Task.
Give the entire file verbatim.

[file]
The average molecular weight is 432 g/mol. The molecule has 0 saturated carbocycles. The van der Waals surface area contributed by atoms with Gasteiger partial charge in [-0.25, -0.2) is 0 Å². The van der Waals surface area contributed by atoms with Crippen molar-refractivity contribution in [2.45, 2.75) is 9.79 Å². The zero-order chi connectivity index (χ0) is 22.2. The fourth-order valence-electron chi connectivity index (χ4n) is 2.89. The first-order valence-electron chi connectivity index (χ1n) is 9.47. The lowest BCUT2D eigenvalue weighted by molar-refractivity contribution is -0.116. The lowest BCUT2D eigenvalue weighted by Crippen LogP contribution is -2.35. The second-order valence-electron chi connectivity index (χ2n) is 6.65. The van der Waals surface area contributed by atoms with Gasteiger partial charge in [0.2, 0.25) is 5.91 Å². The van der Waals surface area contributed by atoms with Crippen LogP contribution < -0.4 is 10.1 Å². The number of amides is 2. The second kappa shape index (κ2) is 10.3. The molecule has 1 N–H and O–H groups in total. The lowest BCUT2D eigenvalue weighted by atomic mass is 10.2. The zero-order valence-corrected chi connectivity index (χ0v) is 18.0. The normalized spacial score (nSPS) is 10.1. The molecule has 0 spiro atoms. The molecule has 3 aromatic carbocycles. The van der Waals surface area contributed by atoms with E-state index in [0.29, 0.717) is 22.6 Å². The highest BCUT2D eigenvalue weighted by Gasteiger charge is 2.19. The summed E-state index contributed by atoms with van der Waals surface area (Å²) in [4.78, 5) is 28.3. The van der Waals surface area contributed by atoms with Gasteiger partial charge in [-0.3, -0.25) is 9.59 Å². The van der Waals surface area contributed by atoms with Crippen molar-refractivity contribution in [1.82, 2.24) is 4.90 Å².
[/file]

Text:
The average molecular weight is 432 g/mol. The molecule has 0 saturated carbocycles. The van der Waals surface area contributed by atoms with Gasteiger partial charge in [-0.25, -0.2) is 0 Å². The van der Waals surface area contributed by atoms with Crippen molar-refractivity contribution in [2.45, 2.75) is 9.79 Å². The zero-order chi connectivity index (χ0) is 22.2. The fourth-order valence-electron chi connectivity index (χ4n) is 2.89. The first-order valence-electron chi connectivity index (χ1n) is 9.47. The lowest BCUT2D eigenvalue weighted by molar-refractivity contribution is -0.116. The lowest BCUT2D eigenvalue weighted by Crippen LogP contribution is -2.35. The second-order valence-electron chi connectivity index (χ2n) is 6.65. The van der Waals surface area contributed by atoms with Gasteiger partial charge in [0.2, 0.25) is 5.91 Å². The van der Waals surface area contributed by atoms with Crippen LogP contribution < -0.4 is 10.1 Å². The number of amides is 2. The second kappa shape index (κ2) is 10.3. The molecule has 1 N–H and O–H groups in total. The lowest BCUT2D eigenvalue weighted by atomic mass is 10.2. The zero-order valence-corrected chi connectivity index (χ0v) is 18.0. The normalized spacial score (nSPS) is 10.1. The molecule has 0 spiro atoms. The molecule has 3 aromatic carbocycles. The van der Waals surface area contributed by atoms with E-state index in [0.29, 0.717) is 22.6 Å². The highest BCUT2D eigenvalue weighted by Gasteiger charge is 2.19. The summed E-state index contributed by atoms with van der Waals surface area (Å²) in [4.78, 5) is 28.3. The van der Waals surface area contributed by atoms with Gasteiger partial charge in [-0.3, -0.25) is 9.59 Å². The van der Waals surface area contributed by atoms with Crippen molar-refractivity contribution in [1.82, 2.24) is 4.90 Å².